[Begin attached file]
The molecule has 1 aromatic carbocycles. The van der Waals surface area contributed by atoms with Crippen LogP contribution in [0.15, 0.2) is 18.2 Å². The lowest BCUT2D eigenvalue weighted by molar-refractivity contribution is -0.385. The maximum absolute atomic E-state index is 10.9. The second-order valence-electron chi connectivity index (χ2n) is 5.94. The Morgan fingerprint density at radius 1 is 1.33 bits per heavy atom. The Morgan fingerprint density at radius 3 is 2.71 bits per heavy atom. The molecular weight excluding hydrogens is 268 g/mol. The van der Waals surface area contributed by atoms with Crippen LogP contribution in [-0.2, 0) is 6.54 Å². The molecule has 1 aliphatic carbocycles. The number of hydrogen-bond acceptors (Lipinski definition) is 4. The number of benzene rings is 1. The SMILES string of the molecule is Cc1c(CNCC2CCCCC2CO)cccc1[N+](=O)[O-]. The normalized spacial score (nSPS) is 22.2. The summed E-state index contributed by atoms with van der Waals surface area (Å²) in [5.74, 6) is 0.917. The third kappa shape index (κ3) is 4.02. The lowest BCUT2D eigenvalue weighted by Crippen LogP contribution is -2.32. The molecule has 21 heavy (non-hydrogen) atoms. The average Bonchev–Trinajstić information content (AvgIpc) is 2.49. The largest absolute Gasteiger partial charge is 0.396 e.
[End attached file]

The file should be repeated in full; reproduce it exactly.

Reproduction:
The molecule has 1 aromatic carbocycles. The van der Waals surface area contributed by atoms with Crippen LogP contribution in [0.15, 0.2) is 18.2 Å². The lowest BCUT2D eigenvalue weighted by molar-refractivity contribution is -0.385. The maximum absolute atomic E-state index is 10.9. The second-order valence-electron chi connectivity index (χ2n) is 5.94. The Morgan fingerprint density at radius 1 is 1.33 bits per heavy atom. The Morgan fingerprint density at radius 3 is 2.71 bits per heavy atom. The molecular weight excluding hydrogens is 268 g/mol. The van der Waals surface area contributed by atoms with Crippen LogP contribution in [-0.2, 0) is 6.54 Å². The molecule has 1 aliphatic carbocycles. The number of hydrogen-bond acceptors (Lipinski definition) is 4. The number of benzene rings is 1. The SMILES string of the molecule is Cc1c(CNCC2CCCCC2CO)cccc1[N+](=O)[O-]. The normalized spacial score (nSPS) is 22.2. The summed E-state index contributed by atoms with van der Waals surface area (Å²) in [5.74, 6) is 0.917. The third kappa shape index (κ3) is 4.02. The lowest BCUT2D eigenvalue weighted by Crippen LogP contribution is -2.32. The molecule has 21 heavy (non-hydrogen) atoms. The average Bonchev–Trinajstić information content (AvgIpc) is 2.49. The largest absolute Gasteiger partial charge is 0.396 e.